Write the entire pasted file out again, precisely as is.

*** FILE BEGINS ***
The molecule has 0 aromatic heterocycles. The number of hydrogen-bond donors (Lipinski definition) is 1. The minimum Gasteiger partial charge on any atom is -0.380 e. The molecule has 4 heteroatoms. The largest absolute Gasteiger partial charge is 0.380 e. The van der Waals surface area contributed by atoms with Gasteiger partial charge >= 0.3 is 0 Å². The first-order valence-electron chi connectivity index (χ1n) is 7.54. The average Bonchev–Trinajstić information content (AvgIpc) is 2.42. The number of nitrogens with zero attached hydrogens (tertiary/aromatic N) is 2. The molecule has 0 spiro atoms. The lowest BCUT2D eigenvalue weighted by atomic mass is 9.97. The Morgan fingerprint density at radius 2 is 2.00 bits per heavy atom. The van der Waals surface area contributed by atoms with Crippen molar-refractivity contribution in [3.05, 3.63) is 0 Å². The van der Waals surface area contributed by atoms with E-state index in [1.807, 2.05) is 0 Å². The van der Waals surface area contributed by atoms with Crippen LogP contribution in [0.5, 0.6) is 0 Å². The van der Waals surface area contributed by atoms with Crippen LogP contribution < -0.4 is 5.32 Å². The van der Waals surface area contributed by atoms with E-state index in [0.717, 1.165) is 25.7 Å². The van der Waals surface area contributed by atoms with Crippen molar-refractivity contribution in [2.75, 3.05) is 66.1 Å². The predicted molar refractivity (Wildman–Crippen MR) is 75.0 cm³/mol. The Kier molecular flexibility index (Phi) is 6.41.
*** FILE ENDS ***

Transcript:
The molecule has 0 aromatic heterocycles. The number of hydrogen-bond donors (Lipinski definition) is 1. The minimum Gasteiger partial charge on any atom is -0.380 e. The molecule has 4 heteroatoms. The largest absolute Gasteiger partial charge is 0.380 e. The van der Waals surface area contributed by atoms with Gasteiger partial charge >= 0.3 is 0 Å². The first-order valence-electron chi connectivity index (χ1n) is 7.54. The average Bonchev–Trinajstić information content (AvgIpc) is 2.42. The number of nitrogens with zero attached hydrogens (tertiary/aromatic N) is 2. The molecule has 0 spiro atoms. The lowest BCUT2D eigenvalue weighted by atomic mass is 9.97. The Morgan fingerprint density at radius 2 is 2.00 bits per heavy atom. The van der Waals surface area contributed by atoms with Crippen molar-refractivity contribution in [3.05, 3.63) is 0 Å². The van der Waals surface area contributed by atoms with E-state index in [1.807, 2.05) is 0 Å². The van der Waals surface area contributed by atoms with Crippen LogP contribution in [0.5, 0.6) is 0 Å². The van der Waals surface area contributed by atoms with Crippen LogP contribution < -0.4 is 5.32 Å². The van der Waals surface area contributed by atoms with E-state index in [0.717, 1.165) is 25.7 Å². The van der Waals surface area contributed by atoms with Crippen molar-refractivity contribution in [2.75, 3.05) is 66.1 Å². The predicted molar refractivity (Wildman–Crippen MR) is 75.0 cm³/mol. The Kier molecular flexibility index (Phi) is 6.41.